Since the dawn of modern warfare, the best way to stay alive in the face of incoming fire has been to take cover behind a wall. But thanks to a game-changing "revolutionary" rifle, the U.S. Army has made that tactic dead on arrival. Now the enemy can run, but he can't hide.
After years of development, the U.S. Army has unleashed a new weapon in Afghanistan -- the XM25 Counter Defilade Target Engagement System, a high-tech rifle that can be programmed so that its 25-mm. ammunition detonates either in front of or behind a target, meaning it can be fired just above a wall before it explodes and kills the enemy.
It also has a range of roughly 2,300 feet -- nearly the length of eight football fields -- making it possible to fire at targets well past the range of the rifles and carbines that most soldiers carry today.
Lt. Col. Christopher Lehner, project manager for the semi-automatic, shoulder-fired weapon system for the U.S. Army's Program Executive Office Soldier, said that the XM25's capability alone is such a "game-changer" that it'll lead to new ways of fighting on the battlefield, beginning this month in Afghanistan.
"With this weapon system, we take away cover from [enemy targets] forever," Lehner told FoxNews.com on Wednesday. "Tactics are going to have to be rewritten. The only thing we can see [enemies] being able to do is run away."
And that would make it much easier for U.S. troops to put them in their sights, either with that same XM25 or another direct-fire weapon.
With this new weapon in the Army's arsenal, Lehner said, "We're much more effective, by many magnitudes, than current weapons at the squad level. We're able to shoot farther and more accurately, and our soldiers can stay behind sandbags, walls or rocks, which provides them protection from fire."
Lehner said the first XM25s were distributed to combat units in Afghanistan this month. The 12-pound, 29-inch system, which was designed by Minnesota's Alliant Techsystems, costs up to $35,000 per unit and, while highly sophisticated, is so easy to use that soldiers become proficient within minutes.
"That's how intuitively easy it is, even though it's high-tech," Lehner said. "All a soldier needs to know how to do is laze the target. It decimates anything within its lethal radius."
Once the trigger is pulled and the round leaves the barrel, a computer chip inside the projectile communicates exactly how far it has traveled, allowing for precise detonation behind or ahead of any target.
"We have found that this has really made our soldiers so much more accurate and being able to deliver this high-explosive round in about five seconds," said Lehner, taking into account the time it takes a soldier to laze, aim and fire the weapon. Once fired, Lehner said, the round will reach its target in a "second or two," meaning the entire process from aiming to direct hit lasts less than 10 seconds, compared to 10 minutes or longer for traditional mortar fire.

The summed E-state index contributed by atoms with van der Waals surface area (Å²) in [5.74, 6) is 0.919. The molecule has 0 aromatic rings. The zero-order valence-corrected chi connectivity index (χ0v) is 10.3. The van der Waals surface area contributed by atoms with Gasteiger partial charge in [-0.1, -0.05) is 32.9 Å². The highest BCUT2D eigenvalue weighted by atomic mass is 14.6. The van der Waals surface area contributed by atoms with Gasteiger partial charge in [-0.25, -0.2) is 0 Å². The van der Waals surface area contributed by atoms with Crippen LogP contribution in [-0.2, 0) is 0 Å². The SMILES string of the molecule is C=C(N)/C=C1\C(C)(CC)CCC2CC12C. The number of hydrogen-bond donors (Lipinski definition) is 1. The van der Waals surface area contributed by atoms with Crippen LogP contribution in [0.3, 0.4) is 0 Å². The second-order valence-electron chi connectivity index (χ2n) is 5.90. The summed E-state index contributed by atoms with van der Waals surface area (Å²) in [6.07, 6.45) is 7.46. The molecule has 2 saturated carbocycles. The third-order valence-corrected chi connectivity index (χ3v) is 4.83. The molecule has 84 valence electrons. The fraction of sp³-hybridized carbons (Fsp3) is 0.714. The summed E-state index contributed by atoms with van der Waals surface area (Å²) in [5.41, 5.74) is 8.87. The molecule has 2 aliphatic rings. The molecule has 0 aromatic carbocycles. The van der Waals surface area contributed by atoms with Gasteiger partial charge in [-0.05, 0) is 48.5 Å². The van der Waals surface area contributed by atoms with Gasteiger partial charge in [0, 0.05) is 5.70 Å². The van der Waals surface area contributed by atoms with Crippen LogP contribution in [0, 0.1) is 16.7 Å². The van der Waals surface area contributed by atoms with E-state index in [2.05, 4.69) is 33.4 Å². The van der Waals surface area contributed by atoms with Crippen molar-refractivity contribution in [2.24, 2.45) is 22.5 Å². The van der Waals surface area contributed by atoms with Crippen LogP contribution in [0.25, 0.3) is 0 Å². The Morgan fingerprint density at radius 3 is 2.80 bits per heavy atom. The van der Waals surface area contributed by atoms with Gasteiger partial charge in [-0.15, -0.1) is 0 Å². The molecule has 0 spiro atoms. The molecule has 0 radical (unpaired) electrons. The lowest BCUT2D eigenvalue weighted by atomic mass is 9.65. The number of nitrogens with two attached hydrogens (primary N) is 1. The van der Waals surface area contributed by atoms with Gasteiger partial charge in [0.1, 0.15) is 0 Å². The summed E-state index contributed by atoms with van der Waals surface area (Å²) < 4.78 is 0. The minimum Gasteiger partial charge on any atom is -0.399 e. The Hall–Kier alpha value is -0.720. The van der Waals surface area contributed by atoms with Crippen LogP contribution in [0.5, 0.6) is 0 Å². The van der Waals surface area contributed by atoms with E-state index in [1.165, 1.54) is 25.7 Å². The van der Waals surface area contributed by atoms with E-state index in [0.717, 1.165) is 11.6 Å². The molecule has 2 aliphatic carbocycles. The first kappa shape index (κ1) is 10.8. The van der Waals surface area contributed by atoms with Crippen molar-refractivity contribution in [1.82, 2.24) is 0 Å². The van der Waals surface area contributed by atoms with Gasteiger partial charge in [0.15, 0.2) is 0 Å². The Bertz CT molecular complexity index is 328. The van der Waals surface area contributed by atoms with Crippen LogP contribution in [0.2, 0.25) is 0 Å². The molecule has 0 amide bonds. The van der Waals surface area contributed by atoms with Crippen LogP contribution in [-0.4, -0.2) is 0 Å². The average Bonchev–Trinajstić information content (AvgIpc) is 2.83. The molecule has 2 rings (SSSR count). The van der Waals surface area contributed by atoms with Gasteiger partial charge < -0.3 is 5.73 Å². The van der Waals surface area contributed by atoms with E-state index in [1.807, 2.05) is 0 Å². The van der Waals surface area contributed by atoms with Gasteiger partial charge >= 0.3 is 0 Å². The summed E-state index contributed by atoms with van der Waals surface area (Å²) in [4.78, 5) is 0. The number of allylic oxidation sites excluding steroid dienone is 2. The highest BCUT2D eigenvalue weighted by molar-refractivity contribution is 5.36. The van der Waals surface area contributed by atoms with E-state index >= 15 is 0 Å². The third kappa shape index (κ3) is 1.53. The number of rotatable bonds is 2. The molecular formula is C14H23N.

* Caliber: Low-velocity 25 x 40 mm grenade.
o High-explosive airbursting.
* Range: 500 m point, 1000 m area.
* Operation: Gas operated semi-automatic.
* System weight: 14 lbs (6.35 kg).
* Target acquisition/fire control (XM104).
o Weight: 2.54 lbs
o 4x thermal sight with zoom.
o 2x direct view optical sight.
o Ballistic computer.
o Digital compass.
o Laser rangefinder.
o Ammunition fuze setter.
o Environmental sensors.
Go to the link to read the rest. Here's the Wikipedia citation. Got rifle grenades?
The XM25, designed by Minnesota's Alliant Techsystems, has been in development for about seven years and the first prototypes have been doled out to combat units in Afghanistan this month. The 12-pound, 29-inch system, which costs up to $35,000 per unit, is so sophisticated that soldiers are proficient users literally within minutes. (Credit: U.S. Army)
In August 2009, a U.S. soldier successfully fired the XM25 at the Aberdeen Test Center in Maryland for the first time. The Army plans to purchase at least 12,500 systems beginning next year, or enough for one system in each infantry squad and Special Forces team. (U.S. Army)
Once the XM25's trigger is pulled and the 25-mm. round leaves the barrel, a computer chip inside communicates exactly how far it has traveled to the weapon system, allowing for precise detonation behind or ahead of any target.
The XM25's low-velocity ammunition, seen here, has several varieties currently in development, including armor-piercing and high-explosive air-bursting models. Future plans include less-than-lethal rounds and door-breaching capabilities. (U.S. Army)
Lt. Col. Christopher Lehner, project manager for the semi-automatic, shoulder-fired weapon system for the U.S. Army's Program Executive Office Soldier, said the XM25 is a "game-changer." Lehner continued, "The enemy has learned to get cover, for hundreds if not thousands of years. Well, they can't do that anymore. We're taking that cover from them and there's only two outcomes: We're going to get you behind that cover or force you to flee. So no matter what, we gotcha."